The internet is becoming the hero of the hour. From our lonely isolation we can reach out to friends and family with one of the many tools that allow us to see each other while maintaining a healthy distance. And, while some of us are just talking, many are joining in On-Line games. Chatting with my brother-in-law, holed-up in London, I discovered that he was passing the time playing bridge.
On-Line Bridge is proving very popular. A quick search for ‘On-Line Bridge’ brings up no less than 2,590,000,000 results. That’s a third of the world’s population (around 7,775,000,000). And if we look for ‘On-Line Games’, we get some 18,120,000,000 results.
The old definition of Contract Bridge, or simply bridge, is no longer true. The bridge, we used to know is a trick-taking card game using a standard 52-card deck played by four players in two competing partnerships. The partners sat opposite each other around a table. We still have two competing partnerships, but the table is long gone, and we cannot know if we are playing against just two players or a room full of “advisers”.
But bridge is just a symptom of the far-reaching changes that are taking place in our society. We no longer bump into old friends, or make new ones, at the supermarket. A few clicks on the super’s web page and we’re done. We don’t have to think any more, we are offered all our usual items and just have to say “Yes”. There is no place for “Thank You” but who wants to thank a computer program. Even the delivery man, who brings our order to our door, is a ghost. A phone call – your bags are waiting on the doorstep – is as close as we get.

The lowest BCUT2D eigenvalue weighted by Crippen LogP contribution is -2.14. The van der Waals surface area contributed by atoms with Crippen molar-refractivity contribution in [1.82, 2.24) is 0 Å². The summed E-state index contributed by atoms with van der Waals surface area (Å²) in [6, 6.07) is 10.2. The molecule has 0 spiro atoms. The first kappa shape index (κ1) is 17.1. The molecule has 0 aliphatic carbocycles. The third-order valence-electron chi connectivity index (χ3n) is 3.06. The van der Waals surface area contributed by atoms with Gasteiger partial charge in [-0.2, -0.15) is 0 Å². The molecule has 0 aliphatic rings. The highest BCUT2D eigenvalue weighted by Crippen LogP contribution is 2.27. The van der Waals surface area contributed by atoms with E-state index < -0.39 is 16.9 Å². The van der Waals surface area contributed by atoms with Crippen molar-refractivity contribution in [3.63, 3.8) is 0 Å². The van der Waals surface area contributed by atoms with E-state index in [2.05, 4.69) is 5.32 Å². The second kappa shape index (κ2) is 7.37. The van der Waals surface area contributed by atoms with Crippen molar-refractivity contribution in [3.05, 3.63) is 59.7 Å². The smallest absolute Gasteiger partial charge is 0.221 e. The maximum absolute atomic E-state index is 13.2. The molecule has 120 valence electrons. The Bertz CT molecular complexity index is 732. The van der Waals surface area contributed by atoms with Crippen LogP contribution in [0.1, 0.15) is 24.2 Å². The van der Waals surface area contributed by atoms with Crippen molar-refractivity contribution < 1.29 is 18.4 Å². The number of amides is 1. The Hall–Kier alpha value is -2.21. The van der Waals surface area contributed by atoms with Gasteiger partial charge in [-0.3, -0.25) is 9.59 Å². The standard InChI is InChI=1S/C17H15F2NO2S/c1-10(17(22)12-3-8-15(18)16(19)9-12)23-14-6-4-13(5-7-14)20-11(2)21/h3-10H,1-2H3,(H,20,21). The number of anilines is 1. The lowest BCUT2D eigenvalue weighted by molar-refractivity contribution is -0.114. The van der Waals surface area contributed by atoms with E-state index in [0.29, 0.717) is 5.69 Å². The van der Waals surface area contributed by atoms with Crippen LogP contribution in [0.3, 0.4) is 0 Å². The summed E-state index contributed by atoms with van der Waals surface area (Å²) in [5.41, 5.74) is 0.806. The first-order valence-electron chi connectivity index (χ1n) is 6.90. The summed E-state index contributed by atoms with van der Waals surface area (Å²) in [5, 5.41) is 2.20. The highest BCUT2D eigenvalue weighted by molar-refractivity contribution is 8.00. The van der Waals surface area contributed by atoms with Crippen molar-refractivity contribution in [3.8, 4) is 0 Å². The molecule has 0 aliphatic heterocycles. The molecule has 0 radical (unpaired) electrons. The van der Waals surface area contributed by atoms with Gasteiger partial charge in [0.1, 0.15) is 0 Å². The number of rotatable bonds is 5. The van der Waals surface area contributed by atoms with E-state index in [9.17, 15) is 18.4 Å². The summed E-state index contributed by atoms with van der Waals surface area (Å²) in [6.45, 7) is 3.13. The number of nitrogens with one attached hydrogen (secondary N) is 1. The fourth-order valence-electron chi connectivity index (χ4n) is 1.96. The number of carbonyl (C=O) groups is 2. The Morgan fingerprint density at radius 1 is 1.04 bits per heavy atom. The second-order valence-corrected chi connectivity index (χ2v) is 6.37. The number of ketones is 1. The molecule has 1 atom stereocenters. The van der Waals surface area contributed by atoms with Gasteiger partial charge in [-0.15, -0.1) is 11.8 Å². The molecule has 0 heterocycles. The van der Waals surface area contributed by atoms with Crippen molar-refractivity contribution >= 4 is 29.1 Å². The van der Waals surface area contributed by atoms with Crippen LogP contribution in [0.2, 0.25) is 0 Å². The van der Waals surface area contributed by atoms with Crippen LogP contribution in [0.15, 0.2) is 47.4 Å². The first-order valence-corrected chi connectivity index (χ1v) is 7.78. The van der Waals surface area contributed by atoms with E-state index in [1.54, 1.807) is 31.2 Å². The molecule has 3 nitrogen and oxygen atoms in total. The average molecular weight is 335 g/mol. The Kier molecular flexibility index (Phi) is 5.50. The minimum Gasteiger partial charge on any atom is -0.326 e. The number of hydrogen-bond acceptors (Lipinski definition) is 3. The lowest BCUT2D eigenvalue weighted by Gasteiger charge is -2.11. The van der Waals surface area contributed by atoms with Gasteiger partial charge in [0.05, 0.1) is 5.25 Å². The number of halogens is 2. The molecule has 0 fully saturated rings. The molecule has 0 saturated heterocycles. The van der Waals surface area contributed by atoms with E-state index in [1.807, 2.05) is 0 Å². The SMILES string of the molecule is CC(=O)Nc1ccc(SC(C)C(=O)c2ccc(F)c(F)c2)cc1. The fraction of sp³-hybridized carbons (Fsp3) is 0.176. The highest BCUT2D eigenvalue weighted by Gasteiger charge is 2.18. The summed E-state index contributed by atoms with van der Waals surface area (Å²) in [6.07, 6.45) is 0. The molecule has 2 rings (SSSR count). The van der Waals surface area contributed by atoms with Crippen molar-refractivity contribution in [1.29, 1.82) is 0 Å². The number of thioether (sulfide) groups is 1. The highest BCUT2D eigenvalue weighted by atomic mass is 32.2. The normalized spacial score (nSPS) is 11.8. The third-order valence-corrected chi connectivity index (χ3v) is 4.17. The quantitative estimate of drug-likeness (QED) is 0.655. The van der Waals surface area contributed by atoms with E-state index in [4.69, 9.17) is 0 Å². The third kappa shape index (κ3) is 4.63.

A night at the cinema with friends is just a memory. We have Netflix, we can watch what we want from the comfort and safety of our homes.
I remember a cartoon from many, many years ago, at the height of fears of nuclear war during the Cuban Missile Crisis. It showed a completely desolated landscape with two bomb-shelter hatches opening, each revealing a fat, cigar-smoking, tycoon in a business suit. These two survivors were going to find a vastly changed world where wealth would be meaningless.
So, have we gone a Bridge Too Far? Have we lost all human contact? We don’t know when, but the current coronavirus lock-down will end. But what will we find when we open our doors? Will we have forgotten how to interact with real people and not just through our on-screen avatar? (For my older readers, an avatar is the graphical representation of an actual person in a video game or Internet forum. If you don’t have an avatar, you’re an older reader!)
And, if you are trying to remember where you have heard the title of this Blog, it originates with a comment in September 1944 by British Lieutenant General Frederick Browning, deputy commander of the First Allied Airborne Army. He told Field Marshal Montgomery before operation Market Garden to seize the Arnhem bridgehead over the river Rhine: “I think we may be going a bridge too far.” (For my younger readers, he was right, the operation was a disaster.)